We finally got around to taking the caravan on its first modest outing. The idea was to find somewhere close by that would offer nice walks and where we could practise setting up and taking down the caravan. Well, we found it, and with only one or two misadventures, it was a great success. Seasoned caravanners would of course be amused at our amateur mistakes!
We chose Gosfield Lake, near Braintree. Essex may not be everyone’s idea of a holiday destination, but it has pretty countryside beloved of John Betjeman, plenty of pubs, and decent roads for the novice caravanner!
In high season, Gosfield Lake is a water ski centre.
But on a blustery autumn day, the lake is left to wildfowl and fish and the occasional recreational walkers like ourselves.
The watersports centre, with its caravan and camping site, is separate from Gosfield Hall, which is now a wedding venue.
But to begin at the beginning. We’d booked to arrive Wednesday afternoon and leave Friday morning. The long-range weather forecast had looked good: cloudy, bright and dry, if a bit chilly. So we turned up at our secure site late morning. We checked tyres and wheel nuts, adjusted the nose weight, and we were ready to hitch up. The first problem was that we weren’t quite strong enough to pull the caravan from its extremely narrow parking slot up a slight incline onto the path. There’s not room to pull it forward with the car, so it has to be done manually. Luckily I’d brought a hand winch, left over from dinghy sailing days, which got us out of trouble. First lesson: we need some sort of motor mover, which we’ll look at during our visit to the Caravan Show next week.
The second lesson followed hard on the heels of the first. Don’t throw yourself on the mercy of salesmen. I’d already discovered that the secondhand anti-snake device and new towbar fitting that we’d bought from Harris Caravans were incompatible, in spite of assurances that they’d fit. Of course I found this out after having had the towbar attachment fitted. So I had to buy another anti-snake bar (thank you, eBay). But I now found that the fitting on the caravan frame needs to be lowered. That’s probably a job that I can do myself, but not in five minutes before we set off. Annoying, but the caravan tows well in any case.
The warden at Gosfield Lake was extremely helpful. We had a free choice of pitch, since we were the only touring van there. So we selected a level location, with a nice view of the church. Connecting the electrics proved an embarrassing struggle, since I couldn’t make the socket on the lead fit the plug on the caravan. After some minutes of fiddling, it turned out that it didn’t need finesse. Just brute force and ignorance.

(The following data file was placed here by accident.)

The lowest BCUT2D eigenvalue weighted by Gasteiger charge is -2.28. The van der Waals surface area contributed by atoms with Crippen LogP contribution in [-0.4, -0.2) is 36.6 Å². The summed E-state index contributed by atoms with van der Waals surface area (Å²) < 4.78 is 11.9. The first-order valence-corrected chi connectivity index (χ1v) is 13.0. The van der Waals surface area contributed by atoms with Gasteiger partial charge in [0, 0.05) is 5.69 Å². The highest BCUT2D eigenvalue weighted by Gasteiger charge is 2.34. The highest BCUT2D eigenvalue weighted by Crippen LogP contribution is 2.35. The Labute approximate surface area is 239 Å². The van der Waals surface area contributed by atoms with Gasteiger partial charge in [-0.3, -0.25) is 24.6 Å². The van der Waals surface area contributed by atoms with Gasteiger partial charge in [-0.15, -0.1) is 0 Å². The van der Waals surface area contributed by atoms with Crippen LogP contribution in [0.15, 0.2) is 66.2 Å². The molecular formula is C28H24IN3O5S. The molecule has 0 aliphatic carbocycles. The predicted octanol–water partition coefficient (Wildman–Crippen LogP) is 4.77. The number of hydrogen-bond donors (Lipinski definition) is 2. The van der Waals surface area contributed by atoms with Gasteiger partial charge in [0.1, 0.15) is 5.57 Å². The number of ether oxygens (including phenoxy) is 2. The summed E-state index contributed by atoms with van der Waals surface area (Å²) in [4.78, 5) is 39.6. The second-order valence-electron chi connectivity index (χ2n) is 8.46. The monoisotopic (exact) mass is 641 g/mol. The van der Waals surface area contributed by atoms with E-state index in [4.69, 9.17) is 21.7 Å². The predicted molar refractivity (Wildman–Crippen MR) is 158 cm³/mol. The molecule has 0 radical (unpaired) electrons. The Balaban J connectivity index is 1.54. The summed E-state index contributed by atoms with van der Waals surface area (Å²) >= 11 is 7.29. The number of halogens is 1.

After that, connecting the water was simple.
The gas all connected up nicely, and the waste water. But by now we’d discovered that the folder of instructions that we’d carefully put out to bring along had in fact been left behind. And a glance inside the lavatory cassette compartment revealed something that looked like a particularly complex slice of a uranium refinement plant. I had to download the instructions for the lavatory over an agonisingly slow connection onto my tablet. The loo is of course extremely simple to operate. But only when you know how.
So what should have taken five minutes had us messing about for nearly an hour. Still, the purpose of the exercise was to familiarise ourselves with everything. It was at this point that things began to look up. To our delight, everything now worked well. The heating rapidly made the van nice and cosy. The refrigerator is excellent, and the freezer makes ice cubes for G&T. We soon had hot water, and the stove lit to make tea. The van soon looked lived in, and we relaxed with a good book and a cuppa.
Next day we went exploring. Around the lake was lovely.
The afternoon became increasingly blustery, though, with occasional showers.
It’s been a fabulous year for fruit, as we’ve seen on the allotment. The hedgerows are full, too.
Near Gosfield Hall we found horse chestnut trees still untouched by the leaf miner that seems to have affected so many trees in and around London, turning the leaves prematurely brown.
I had to resist the temptation to collect pockets full of conkers.
And we found a number of hedgerow apple trees, of varieties unknown to us. We were very taken with these:
The apples were deep red in colour, but heavily russeted. We wondered whether they were cider apples.
Back on site we had one last small job with the caravan. When we’d set up, we’d selected a flat pitch, and the spirit level showed the van more or less level. Well, we soon learned that more or less isn’t good enough. The shower and the sink didn’t drain properly. So another eBay bargain came into its own. This Bulldog leveller is really easy and precise.
Our trip home was blessed with fortunate weather. It had been a stormy night, but the wind had dropped and Friday was bright and dry. We arrived back at our secure park by 11:30, and slotted the van neatly and easily into its space. Downhill is so much easier. As we left at around midday, the first drops of rain had just started.
Next year we’re planning to take a week or so in the Loire. We’ll need a couple more UK runs before that, but this was a good first experience.